FEATURING: Christopher George, (as Katriona MacColl), Carlo de Mejo
PLOT:The suicide of a priest prompts the Hell Gate in Dunwich, NY to spring open, bringing with it maggot storms and risen dead.
WHY IT WON’T MAKE THE LIST: This pastiche of zombies and Lovecraftian references does have a couple of neat-o violent set pieces, but is largely a tedious, incoherent affair.
COMMENTS: Throughout City of the Living Dead, you cannot help but think of prior, superior entries in the zombie genre. A woman’s scream sounds over a black screen, then there’s an opening shot of a church steeple with a backwards tracking shot showing the adjacent cemetery. The close-up a gravestone reads: “The soul that pines for eternity shall out span death. You dweller of the twilight void, come. Dunwich.” This helpfully informs the viewer of the movie’s two main ingredients: undead and ill-defined Lovecraftisms. We see a priest hang himself from a tree, the base of the rope attached to an obelisk (Masons?) Within moments of the cutback to New York City we find a young psychic and her mentor, with the former literally frightened to death (Poe?) and the latter going on about the merits of the Book of Enoch.
Unfortunately, so little goes right in this movie that it is difficult to discuss without sounding like a long list of complaints. To its credit, the pacing is brisk enough that its ninety-three minutes go by swiftly. An intrepid journalist is curious about the psychic’s mysterious death, and in the course of poking around the cemetery she’s to be laid to rest in, he even saves her from being buried alive (Poe, again). With her in tow, and receiving further advice from the Book of Enoch, they make their way to the cursed town of Dunwich in order to close the opened gate to hell before All Soul’s Day.
Taking place between the priest’s suicide and the nebulous finale is a string of poorly coordinated horror-movie moments. There’s a young village-idiot type who may or may not have supernatural powers (at the very least he can inflate a blow-up sex doll without a bicycle pump) who meets a rather grim (and, film-wise, notorious) fate at the hands of an over-protective father. There’s Dunwich’s resident psychologist who is either calm beyond belief in the face of unremitting supernatural tragedy or just bored out of his mind. And there’s my favorite diversion in this trip to mid-state (?) New York—two barflies and the saloon keeper having their own Xanaxed discussions about the slowly growing zombie menace.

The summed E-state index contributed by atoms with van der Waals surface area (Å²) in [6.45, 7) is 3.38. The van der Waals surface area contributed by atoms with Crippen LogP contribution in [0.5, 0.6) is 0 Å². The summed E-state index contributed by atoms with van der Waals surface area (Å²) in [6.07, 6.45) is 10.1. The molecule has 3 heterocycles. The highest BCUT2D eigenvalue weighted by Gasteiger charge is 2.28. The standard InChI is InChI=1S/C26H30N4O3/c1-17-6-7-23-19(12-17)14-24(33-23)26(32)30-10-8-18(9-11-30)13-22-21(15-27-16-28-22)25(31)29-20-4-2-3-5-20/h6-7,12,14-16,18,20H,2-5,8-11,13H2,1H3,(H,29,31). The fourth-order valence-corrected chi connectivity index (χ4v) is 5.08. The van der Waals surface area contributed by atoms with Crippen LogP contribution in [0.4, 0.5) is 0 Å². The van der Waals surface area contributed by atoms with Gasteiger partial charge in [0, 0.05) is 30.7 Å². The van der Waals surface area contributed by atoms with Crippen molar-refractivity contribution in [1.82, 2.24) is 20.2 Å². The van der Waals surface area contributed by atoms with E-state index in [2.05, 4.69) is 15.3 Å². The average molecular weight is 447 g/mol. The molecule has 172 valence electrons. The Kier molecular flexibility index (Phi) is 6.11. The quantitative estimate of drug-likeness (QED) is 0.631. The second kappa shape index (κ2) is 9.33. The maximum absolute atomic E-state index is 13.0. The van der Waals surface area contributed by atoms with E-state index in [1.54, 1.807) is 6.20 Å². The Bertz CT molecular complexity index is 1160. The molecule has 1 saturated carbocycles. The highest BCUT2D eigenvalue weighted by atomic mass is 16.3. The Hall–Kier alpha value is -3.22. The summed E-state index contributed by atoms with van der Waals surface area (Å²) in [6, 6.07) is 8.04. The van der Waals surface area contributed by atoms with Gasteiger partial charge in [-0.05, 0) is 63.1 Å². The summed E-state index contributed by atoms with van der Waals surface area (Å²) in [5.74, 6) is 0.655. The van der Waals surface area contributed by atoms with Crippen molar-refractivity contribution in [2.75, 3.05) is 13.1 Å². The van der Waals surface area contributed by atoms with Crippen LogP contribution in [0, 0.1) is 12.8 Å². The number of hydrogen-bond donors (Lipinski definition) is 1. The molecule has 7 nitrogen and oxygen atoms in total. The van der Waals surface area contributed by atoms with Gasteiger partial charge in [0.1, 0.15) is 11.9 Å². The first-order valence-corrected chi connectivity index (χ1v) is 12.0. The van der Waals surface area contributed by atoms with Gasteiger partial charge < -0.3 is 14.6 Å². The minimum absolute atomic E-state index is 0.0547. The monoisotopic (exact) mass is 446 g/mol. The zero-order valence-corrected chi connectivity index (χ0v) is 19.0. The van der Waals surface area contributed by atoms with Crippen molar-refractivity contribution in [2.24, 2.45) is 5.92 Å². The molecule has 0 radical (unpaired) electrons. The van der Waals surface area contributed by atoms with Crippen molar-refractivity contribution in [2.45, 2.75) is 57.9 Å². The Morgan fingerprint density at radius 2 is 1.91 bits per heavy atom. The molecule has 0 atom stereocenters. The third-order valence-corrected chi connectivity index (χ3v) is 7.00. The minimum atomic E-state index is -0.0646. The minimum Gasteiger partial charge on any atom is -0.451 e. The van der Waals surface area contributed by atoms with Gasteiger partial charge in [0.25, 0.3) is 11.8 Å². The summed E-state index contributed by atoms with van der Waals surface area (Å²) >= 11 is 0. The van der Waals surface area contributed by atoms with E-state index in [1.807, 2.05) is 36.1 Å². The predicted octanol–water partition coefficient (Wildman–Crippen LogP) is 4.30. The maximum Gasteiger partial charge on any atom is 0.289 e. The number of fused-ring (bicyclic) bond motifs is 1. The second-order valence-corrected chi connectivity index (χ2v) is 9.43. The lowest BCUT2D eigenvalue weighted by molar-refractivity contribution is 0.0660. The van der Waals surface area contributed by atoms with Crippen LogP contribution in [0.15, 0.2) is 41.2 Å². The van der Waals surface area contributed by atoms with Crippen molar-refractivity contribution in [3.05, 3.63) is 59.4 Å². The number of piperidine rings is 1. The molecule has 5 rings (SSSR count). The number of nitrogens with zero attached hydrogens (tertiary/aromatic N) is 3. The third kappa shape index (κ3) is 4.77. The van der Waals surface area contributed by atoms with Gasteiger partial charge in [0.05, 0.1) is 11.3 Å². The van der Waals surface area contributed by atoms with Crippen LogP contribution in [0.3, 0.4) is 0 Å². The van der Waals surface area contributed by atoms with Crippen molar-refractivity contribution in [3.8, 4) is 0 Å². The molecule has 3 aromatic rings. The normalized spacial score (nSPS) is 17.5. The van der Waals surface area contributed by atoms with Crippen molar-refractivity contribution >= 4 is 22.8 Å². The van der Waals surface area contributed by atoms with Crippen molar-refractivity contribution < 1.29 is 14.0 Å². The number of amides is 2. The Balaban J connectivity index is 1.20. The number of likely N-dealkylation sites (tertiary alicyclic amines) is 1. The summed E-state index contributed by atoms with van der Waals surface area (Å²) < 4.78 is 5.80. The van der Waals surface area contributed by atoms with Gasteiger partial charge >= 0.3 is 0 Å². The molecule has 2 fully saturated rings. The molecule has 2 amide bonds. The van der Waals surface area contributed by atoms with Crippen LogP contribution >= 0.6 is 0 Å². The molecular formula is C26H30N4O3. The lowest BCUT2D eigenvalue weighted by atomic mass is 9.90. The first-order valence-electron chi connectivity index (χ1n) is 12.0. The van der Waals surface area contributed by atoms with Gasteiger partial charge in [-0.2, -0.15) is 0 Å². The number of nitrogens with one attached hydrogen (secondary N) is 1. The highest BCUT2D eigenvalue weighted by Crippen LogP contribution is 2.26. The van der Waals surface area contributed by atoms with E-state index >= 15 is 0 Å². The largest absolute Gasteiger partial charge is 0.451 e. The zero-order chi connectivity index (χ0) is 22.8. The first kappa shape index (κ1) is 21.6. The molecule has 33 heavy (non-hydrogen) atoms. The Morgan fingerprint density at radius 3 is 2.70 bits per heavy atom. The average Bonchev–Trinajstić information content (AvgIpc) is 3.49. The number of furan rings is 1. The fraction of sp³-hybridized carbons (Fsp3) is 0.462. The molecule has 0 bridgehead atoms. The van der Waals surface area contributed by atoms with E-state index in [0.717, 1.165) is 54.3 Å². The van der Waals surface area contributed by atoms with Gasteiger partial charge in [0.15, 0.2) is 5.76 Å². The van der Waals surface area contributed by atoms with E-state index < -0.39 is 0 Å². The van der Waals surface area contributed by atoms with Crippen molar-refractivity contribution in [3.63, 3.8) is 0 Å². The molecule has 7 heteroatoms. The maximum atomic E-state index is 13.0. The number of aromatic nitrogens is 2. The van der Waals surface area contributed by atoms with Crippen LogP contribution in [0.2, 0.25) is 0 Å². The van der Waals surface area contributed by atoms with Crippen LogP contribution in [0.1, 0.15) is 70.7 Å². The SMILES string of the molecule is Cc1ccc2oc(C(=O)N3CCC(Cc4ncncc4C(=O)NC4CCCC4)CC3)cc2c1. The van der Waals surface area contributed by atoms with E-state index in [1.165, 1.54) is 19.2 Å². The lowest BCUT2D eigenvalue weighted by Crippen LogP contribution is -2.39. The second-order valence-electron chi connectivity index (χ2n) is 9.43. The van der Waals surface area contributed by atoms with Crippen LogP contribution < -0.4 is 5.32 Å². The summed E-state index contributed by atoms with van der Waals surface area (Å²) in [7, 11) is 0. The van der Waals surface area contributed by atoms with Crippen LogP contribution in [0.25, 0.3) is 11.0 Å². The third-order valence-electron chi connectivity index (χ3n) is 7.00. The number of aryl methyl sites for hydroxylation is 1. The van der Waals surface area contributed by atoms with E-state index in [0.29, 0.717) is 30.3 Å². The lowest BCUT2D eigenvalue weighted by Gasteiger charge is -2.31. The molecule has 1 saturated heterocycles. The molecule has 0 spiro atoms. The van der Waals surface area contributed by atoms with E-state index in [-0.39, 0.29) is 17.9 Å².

Amidst all the Lovecraft, ancient Judaica, and Poe, there’s also, perhaps, a Conan Doyle hat-tip with the unlikely named mortician’s, “Moriarty and Sons.” Granted, this isn’t an altogether impossible name for an establishment, as it is not too uncommon an Irish name, but with all the other shout-outs to superior fiction, I’m inclined to believe the director deliberately went for it as a recognizable link to Holmes’ diabolical nemesis. Among the many real pities about this movie is the fact that none of these potentially worthwhile homages are given any narrative traction. Taken together, they seem more of a “Hail Mary” on the part of the film makers to lend their movie a smattering of depth as opposed to any actual link (either thematic or otherwise).
The horror scenes themselves aren’t that weird (rotting corpses, vomited innards, plague of maggots), and that results in the only truly weird moments in the movie being the strange relics of the era in which it was written. There’s a scene with the two cemetery men who don’t quite bury the heroine during which one of them (the one with the mustache, of course) is ogling an adult men’s magazine. He quips to his buddy, “Talk about ‘box lunches’, man!” as he gazes over the pictures. In contrast to this dismissive chauvinism is the enlightened exchange between the psychologist and a patient of his that goes as follows:
“Tell me honestly, do you consider me a basket case?”
“No, you’re nurturing a pet neurosis, that’s all, just like about 70% of the female population of this country.”
“So according to you, I’m not stark raving mad…”
This exchange is made without any sense of irony, which brings me to my main reaction to this whole movie: had it been made within the past decade or so, City of the Living Dead could easily pass as a humorous post-modern take on the whole genre of low-budget horror movies from the ’70s and ’80s. However, that is not the case; everything is to be taken at face value. Fulci obviously intended this as a sincere entry into the zombie canon, but succeeded no more than Ed Wood succeeded in his efforts to make a science fiction masterpiece.
WHAT THE CRITICS SAY: